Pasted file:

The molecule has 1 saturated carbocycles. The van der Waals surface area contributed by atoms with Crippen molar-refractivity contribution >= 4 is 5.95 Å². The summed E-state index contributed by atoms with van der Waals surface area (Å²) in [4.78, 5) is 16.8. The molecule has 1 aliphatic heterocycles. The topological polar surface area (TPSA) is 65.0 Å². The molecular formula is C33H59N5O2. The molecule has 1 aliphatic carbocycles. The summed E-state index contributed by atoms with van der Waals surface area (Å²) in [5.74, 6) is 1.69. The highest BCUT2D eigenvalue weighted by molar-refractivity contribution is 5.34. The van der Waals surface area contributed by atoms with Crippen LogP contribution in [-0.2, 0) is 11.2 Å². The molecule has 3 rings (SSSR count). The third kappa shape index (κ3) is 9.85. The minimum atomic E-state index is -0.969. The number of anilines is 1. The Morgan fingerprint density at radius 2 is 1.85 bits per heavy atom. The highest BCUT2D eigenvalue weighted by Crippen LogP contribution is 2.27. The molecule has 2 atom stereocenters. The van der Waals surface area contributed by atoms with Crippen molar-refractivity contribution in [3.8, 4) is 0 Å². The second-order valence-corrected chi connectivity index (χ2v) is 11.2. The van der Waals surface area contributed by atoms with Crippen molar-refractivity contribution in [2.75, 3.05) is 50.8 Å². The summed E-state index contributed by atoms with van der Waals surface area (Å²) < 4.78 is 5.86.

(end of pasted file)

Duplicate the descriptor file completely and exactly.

The molecule has 1 saturated carbocycles. The van der Waals surface area contributed by atoms with Crippen molar-refractivity contribution >= 4 is 5.95 Å². The summed E-state index contributed by atoms with van der Waals surface area (Å²) in [4.78, 5) is 16.8. The molecule has 1 aliphatic heterocycles. The topological polar surface area (TPSA) is 65.0 Å². The molecular formula is C33H59N5O2. The molecule has 1 aliphatic carbocycles. The summed E-state index contributed by atoms with van der Waals surface area (Å²) in [5.74, 6) is 1.69. The highest BCUT2D eigenvalue weighted by molar-refractivity contribution is 5.34. The van der Waals surface area contributed by atoms with Crippen LogP contribution in [-0.2, 0) is 11.2 Å². The molecule has 3 rings (SSSR count). The third kappa shape index (κ3) is 9.85. The minimum atomic E-state index is -0.969. The number of anilines is 1. The Morgan fingerprint density at radius 2 is 1.85 bits per heavy atom. The highest BCUT2D eigenvalue weighted by Crippen LogP contribution is 2.27. The molecule has 2 atom stereocenters. The van der Waals surface area contributed by atoms with Crippen molar-refractivity contribution in [3.8, 4) is 0 Å². The second-order valence-corrected chi connectivity index (χ2v) is 11.2. The van der Waals surface area contributed by atoms with Crippen molar-refractivity contribution in [2.75, 3.05) is 50.8 Å². The summed E-state index contributed by atoms with van der Waals surface area (Å²) < 4.78 is 5.86.